Robert Hass

John Fowles
“Death is not in the nature of things; it is the nature of things. But what dies is the form. The matter is immortal.”
John Fowles

Michael Flynn
“The soul is the form of the body, but not as the shape of a statue is formatio et terminatio materiae, for form does not exist apart from material. There is no whiteness without a white object. But the soul is not a form in this simple sense, and in particular, is not the shape of the material it informs. Therefore, the shape of a being does not affect the being's soul, for then something lower would inform something higher, which is impossible.”
Michael Flynn, Eifelheim

“If there is one thing in mathematics that fascinates me more than anything else (and doubtless always has), it is neither ‘number’ nor ‘size,’ but always form.”
Alexander Grothendieck

Thomas Mann
“What did one see if one looked in any depth into the world of this writer's fiction? Elegant self-control concealing from the world's eyes until the very last moment a state of inner disintegration and biological decay; sallow ugliness, sensuously marred and worsted, which nevertheless is able to fan its smouldering concupiscence to a pallid impotence, which from the glowing depths of the spirit draws strength to cast down a whole proud people at the foot of the Cross and set its own foot upon them as well; gracious poise and composure in the empty austere service of form; the false, dangerous life of the born deceiver, his ambition and his art which lead so soon to exhaustion ---”
Thomas Mann, Death in Venice and Other Tales

Kazimir Malevich
“Man, as a form, bears within him the eternal principle of being, and by economic movement along his endless path his form is also transformed, just as everything that lives in nature was transformed in him.”
Kazimir Severinovich Malevich

William T. Vollmann
“The hospital bulked darkly in the darkness.”
William T. Vollmann, Poor People

Benjamin Moser
“A little girl's fantasies are one thing, and literature is another; just as numbers require rules to give them human meaning, words, too, demand a form to turn them into literature.”
Benjamin Moser, Why This World: A Biography of Clarice Lispector

“Every form is an image. Every image is a name. Every name is an attribute, every attribute a verb. Every verb forms the sentence to be read on Judgement Day, from the very Qur’aanulQariim that is found within the breastplate of all that is ‘created’ in the form of humankind. Every object be it animated or non-animated is an image!!”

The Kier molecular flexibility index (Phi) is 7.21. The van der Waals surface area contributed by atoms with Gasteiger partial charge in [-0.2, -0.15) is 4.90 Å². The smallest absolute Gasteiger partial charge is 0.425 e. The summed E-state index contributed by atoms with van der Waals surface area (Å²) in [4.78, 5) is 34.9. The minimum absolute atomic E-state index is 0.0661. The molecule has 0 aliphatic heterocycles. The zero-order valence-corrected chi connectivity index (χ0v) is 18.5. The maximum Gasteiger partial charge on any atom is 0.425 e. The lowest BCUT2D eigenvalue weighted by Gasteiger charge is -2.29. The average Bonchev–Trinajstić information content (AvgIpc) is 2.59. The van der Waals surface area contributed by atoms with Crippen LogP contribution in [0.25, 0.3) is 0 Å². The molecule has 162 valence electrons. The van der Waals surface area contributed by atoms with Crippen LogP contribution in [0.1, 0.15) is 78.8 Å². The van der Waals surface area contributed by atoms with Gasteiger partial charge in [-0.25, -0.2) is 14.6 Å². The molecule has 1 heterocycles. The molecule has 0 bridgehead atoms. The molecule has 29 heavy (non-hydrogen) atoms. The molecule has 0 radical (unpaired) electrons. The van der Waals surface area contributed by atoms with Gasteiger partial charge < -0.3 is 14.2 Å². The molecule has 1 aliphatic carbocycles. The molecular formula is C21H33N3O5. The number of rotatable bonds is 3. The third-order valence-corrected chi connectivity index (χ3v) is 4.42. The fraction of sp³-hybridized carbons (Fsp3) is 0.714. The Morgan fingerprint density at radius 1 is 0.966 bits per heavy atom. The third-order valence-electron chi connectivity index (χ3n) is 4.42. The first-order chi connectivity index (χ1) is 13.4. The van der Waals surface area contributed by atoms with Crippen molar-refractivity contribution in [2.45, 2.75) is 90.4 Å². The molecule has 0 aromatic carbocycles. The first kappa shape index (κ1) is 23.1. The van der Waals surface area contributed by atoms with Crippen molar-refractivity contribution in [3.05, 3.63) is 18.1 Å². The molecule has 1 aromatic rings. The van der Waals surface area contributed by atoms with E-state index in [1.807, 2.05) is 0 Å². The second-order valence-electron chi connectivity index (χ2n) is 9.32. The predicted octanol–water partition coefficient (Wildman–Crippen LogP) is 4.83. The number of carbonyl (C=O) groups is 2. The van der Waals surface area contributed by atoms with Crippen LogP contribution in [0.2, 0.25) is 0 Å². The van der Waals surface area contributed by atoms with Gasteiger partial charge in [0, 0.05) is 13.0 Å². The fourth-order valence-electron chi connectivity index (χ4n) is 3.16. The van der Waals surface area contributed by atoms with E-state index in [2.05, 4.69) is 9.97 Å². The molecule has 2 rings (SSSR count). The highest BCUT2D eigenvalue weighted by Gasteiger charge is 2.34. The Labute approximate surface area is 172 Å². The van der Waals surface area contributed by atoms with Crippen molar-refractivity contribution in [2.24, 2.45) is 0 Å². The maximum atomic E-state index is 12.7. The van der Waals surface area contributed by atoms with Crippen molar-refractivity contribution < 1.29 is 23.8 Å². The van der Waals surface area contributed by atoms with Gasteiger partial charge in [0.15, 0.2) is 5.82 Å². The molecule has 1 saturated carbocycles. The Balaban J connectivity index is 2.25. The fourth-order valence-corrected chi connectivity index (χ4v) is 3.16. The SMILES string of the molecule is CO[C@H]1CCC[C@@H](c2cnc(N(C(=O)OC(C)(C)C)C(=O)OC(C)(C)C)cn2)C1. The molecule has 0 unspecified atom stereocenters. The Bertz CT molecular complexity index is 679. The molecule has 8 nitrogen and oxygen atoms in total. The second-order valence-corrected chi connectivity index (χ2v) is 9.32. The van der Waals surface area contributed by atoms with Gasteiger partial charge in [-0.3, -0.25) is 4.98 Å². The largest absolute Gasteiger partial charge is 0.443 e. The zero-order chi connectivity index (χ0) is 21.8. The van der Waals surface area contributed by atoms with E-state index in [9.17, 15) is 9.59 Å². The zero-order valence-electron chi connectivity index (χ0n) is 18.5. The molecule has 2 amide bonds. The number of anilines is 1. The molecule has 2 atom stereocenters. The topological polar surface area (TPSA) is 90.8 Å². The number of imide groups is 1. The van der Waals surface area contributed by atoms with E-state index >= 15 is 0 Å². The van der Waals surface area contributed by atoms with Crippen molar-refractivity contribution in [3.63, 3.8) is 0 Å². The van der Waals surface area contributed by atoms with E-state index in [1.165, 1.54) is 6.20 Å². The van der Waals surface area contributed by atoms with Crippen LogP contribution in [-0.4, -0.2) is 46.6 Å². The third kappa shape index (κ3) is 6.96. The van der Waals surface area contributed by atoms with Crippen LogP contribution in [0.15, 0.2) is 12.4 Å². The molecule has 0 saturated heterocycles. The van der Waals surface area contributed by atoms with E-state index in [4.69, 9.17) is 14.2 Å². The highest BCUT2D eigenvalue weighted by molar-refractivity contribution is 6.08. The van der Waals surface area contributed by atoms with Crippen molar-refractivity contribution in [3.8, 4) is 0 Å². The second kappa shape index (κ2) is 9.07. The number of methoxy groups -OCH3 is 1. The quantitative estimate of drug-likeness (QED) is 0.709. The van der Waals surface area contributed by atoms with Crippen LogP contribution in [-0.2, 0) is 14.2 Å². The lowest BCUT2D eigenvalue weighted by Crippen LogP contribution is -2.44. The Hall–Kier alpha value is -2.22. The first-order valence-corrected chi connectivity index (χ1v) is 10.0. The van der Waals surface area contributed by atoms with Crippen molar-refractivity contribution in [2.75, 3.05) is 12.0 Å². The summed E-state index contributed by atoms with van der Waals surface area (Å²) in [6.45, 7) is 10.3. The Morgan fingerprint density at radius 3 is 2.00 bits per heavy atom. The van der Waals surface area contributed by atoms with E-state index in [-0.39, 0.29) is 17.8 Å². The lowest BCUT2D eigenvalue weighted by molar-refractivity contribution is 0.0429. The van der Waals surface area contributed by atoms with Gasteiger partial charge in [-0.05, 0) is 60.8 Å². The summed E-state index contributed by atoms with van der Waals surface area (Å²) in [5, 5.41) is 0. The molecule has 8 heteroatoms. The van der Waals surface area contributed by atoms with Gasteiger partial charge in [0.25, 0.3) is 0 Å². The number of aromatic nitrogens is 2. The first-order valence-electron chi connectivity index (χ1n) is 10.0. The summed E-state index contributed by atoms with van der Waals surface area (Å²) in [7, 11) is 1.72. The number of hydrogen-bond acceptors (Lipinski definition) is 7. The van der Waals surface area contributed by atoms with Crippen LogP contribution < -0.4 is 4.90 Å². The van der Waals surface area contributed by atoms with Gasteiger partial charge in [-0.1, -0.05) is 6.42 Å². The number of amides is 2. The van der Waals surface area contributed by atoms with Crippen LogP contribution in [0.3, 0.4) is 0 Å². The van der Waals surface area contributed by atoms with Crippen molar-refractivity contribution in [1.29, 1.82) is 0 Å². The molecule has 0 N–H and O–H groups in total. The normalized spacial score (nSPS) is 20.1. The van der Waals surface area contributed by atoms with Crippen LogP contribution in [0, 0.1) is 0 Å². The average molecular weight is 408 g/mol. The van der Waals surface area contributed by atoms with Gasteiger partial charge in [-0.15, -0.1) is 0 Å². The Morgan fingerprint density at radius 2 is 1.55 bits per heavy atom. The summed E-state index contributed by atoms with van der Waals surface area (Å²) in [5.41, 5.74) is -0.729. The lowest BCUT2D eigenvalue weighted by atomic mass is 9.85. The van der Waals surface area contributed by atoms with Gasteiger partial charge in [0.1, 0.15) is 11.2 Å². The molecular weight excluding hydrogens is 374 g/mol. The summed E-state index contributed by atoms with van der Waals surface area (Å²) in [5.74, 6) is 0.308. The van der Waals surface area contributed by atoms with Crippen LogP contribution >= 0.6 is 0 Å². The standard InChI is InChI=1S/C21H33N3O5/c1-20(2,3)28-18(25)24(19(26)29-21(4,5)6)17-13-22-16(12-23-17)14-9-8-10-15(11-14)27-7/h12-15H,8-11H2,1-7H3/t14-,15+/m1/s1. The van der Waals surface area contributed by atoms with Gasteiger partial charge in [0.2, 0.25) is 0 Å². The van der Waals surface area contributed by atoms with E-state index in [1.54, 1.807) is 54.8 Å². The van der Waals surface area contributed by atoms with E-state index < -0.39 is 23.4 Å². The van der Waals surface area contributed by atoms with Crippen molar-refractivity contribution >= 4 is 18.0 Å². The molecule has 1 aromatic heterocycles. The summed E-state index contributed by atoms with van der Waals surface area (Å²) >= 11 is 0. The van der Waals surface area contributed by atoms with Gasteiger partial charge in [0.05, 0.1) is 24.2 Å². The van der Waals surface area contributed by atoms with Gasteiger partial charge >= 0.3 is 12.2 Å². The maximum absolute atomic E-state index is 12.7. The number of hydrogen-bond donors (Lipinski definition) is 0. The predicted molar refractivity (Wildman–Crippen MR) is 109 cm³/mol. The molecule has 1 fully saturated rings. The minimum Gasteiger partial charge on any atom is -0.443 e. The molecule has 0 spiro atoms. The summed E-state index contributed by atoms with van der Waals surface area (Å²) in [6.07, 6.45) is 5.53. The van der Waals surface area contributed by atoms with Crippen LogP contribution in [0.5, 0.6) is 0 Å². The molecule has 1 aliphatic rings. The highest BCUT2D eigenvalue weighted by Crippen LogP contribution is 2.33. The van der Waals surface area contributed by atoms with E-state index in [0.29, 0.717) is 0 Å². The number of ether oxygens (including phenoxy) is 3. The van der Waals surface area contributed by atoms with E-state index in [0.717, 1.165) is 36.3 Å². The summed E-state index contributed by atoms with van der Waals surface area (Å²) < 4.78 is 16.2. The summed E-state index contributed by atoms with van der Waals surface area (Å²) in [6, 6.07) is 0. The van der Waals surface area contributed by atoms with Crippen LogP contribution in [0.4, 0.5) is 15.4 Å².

AainaA-Ridtz A R

Seyyed Hossein Nasr
“If you ask today what art is, what its function is, what the meaning of art is and why one should create art, the answer given oftentimes by Western philosophers of art and those who special- ize in modern aesthetics is ‘‘art for art’s sake.’’ The modern response is that you just create art for the sake of art; but this was never the answer of traditional civilizations where one created art for both the sake of attainment of inner perfection and for human need in the deepest sense—because the needs of man are not only physical, they are also spiritual. We are as much in need of beauty as of the air that we breathe.”
Seyyed Hossein Nasr, در جستجوي امر قدسي

“4. Radicalism of forms. If a new model once created meets with much success on account of its greater efficiency than its predecessor, it lends certain neighbouring forms a formal radicalism, which attempts to borrow from the appearance of the new form: for example, bronze tools that had reached the furthest development of their utility had a disastrous influence on stone tools, warping them toward an elegance that could only be attained in bronze. Today aviation has imposed its aerodynamic forms even on baby strollers and irons. This radicalism of forms is a result of the fact that people become bored when they do not find some unexpected element in the familiar. This radicalism might seem illogical, as the advocates of standardization believe, but we must not forget that discovery is only made possible by this need of humanity.”